This Speech Recognition Company Faces Headwind

Vladimir is a member of The Motley Fool Blog Network -- entries represent the personal opinion of the blogger and are not formally edited.

Did you ever dream of talking to your PC? Just imagine: you relax on your chair, say what you have to say, and everything is typed for you.

Well, speech recognition systems do exist in the market. Of course, they are not yet faultless, so you would have to edit your recordings. However, the technology gets better every day.

Sadly, technological advances are not always supported by stock price advances. After all, business is about your ability to generate profits, and it’s the bottom line that counts.

Nuance Communications (NASDAQ: NUAN), a speech recognition company, has under-performed this year. Its shares are down 16% year-to-date. The stock got hammered after its quarterly report and was not able to recover. Nuance Communications trades at 12.20 forward P/E. This is typically an attractive value for a technology company, but investors do not seem to be attracted. Do they miss something?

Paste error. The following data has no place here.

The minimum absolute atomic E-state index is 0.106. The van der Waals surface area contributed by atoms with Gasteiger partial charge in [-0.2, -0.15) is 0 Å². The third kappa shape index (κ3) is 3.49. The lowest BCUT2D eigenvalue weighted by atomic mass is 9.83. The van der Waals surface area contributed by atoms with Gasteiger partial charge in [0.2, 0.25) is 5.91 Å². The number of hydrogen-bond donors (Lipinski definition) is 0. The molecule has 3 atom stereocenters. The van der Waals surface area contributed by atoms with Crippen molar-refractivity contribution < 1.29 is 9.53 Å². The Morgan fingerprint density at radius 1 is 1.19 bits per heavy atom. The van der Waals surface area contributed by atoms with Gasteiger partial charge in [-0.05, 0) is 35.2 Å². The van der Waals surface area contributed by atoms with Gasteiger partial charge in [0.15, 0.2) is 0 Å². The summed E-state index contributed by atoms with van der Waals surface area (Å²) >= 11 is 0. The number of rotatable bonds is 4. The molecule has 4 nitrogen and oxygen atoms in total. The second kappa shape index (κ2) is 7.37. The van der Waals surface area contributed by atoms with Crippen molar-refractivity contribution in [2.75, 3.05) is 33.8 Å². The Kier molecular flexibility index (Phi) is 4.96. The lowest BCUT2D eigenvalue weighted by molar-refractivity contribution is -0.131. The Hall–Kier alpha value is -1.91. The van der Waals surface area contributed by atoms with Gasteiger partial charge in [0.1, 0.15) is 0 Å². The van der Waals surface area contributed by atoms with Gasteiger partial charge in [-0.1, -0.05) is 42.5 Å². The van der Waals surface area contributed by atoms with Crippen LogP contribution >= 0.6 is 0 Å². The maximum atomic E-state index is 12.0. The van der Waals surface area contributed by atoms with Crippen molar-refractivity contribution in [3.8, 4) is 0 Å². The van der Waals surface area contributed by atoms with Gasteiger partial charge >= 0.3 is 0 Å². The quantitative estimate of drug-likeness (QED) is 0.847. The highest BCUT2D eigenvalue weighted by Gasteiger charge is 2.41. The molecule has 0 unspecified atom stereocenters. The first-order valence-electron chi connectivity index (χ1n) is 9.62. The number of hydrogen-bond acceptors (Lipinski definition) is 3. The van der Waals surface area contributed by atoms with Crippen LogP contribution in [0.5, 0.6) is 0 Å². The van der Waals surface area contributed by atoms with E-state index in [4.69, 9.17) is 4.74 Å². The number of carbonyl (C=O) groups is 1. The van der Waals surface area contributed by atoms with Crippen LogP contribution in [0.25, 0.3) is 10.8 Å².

Recognizing your words

Nuance Communications operates in four segments: healthcare, mobile and consumer, enterprise and imaging. The healthcare segment was the sole segment that demonstrated meaningful growth over the last year. According to Nuance’s quarterly report, healthcare segment revenues grew 53% year-over-year and accounted for 51% of total revenues.

Nuance's solutions for healthcare seem to meet the needs of the market. Doctors need an easy way to record the patient stories and their own thoughts and prescriptions and do not have time to type all that.